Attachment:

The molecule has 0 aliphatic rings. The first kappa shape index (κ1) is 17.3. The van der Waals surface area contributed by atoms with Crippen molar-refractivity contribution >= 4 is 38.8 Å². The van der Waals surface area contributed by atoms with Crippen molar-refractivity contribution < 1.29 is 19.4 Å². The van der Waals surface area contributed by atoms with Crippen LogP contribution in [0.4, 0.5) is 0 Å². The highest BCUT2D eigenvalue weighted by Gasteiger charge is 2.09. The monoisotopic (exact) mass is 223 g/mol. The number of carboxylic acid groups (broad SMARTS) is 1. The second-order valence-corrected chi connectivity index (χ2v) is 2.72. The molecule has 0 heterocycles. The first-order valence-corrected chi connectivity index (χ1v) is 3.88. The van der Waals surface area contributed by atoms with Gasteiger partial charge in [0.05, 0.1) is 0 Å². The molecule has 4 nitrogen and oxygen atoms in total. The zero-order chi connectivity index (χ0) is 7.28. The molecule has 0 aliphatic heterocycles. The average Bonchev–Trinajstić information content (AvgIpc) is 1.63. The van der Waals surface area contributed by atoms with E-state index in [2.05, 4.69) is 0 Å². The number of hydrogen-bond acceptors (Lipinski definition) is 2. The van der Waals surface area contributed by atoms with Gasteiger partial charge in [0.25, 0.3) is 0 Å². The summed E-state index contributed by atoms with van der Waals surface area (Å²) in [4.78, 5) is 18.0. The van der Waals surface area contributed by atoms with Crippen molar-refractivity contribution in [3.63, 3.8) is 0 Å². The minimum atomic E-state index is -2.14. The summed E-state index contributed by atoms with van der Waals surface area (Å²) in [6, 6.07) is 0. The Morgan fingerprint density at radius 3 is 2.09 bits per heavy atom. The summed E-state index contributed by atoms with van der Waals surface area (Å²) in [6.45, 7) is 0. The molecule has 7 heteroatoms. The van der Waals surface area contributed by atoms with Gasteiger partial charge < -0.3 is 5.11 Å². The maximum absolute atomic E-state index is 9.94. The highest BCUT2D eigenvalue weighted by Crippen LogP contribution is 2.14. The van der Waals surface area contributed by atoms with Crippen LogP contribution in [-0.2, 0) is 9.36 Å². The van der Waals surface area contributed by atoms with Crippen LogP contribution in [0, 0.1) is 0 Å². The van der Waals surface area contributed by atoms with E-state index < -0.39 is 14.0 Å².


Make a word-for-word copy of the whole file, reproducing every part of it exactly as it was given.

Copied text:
The molecule has 0 aliphatic rings. The first kappa shape index (κ1) is 17.3. The van der Waals surface area contributed by atoms with Crippen molar-refractivity contribution >= 4 is 38.8 Å². The van der Waals surface area contributed by atoms with Crippen molar-refractivity contribution < 1.29 is 19.4 Å². The van der Waals surface area contributed by atoms with Crippen LogP contribution in [0.4, 0.5) is 0 Å². The highest BCUT2D eigenvalue weighted by Gasteiger charge is 2.09. The monoisotopic (exact) mass is 223 g/mol. The number of carboxylic acid groups (broad SMARTS) is 1. The second-order valence-corrected chi connectivity index (χ2v) is 2.72. The molecule has 0 heterocycles. The first-order valence-corrected chi connectivity index (χ1v) is 3.88. The van der Waals surface area contributed by atoms with Gasteiger partial charge in [0.05, 0.1) is 0 Å². The molecule has 4 nitrogen and oxygen atoms in total. The zero-order chi connectivity index (χ0) is 7.28. The molecule has 0 aliphatic heterocycles. The average Bonchev–Trinajstić information content (AvgIpc) is 1.63. The van der Waals surface area contributed by atoms with E-state index in [2.05, 4.69) is 0 Å². The number of hydrogen-bond acceptors (Lipinski definition) is 2. The van der Waals surface area contributed by atoms with Gasteiger partial charge in [0.25, 0.3) is 0 Å². The summed E-state index contributed by atoms with van der Waals surface area (Å²) in [4.78, 5) is 18.0. The van der Waals surface area contributed by atoms with Crippen molar-refractivity contribution in [3.63, 3.8) is 0 Å². The minimum atomic E-state index is -2.14. The summed E-state index contributed by atoms with van der Waals surface area (Å²) in [6, 6.07) is 0. The Morgan fingerprint density at radius 3 is 2.09 bits per heavy atom. The summed E-state index contributed by atoms with van der Waals surface area (Å²) in [6.45, 7) is 0. The molecule has 7 heteroatoms. The van der Waals surface area contributed by atoms with Gasteiger partial charge < -0.3 is 5.11 Å². The maximum absolute atomic E-state index is 9.94. The highest BCUT2D eigenvalue weighted by Crippen LogP contribution is 2.14. The van der Waals surface area contributed by atoms with Crippen LogP contribution in [-0.2, 0) is 9.36 Å². The van der Waals surface area contributed by atoms with Crippen LogP contribution in [0, 0.1) is 0 Å². The van der Waals surface area contributed by atoms with E-state index < -0.39 is 14.0 Å².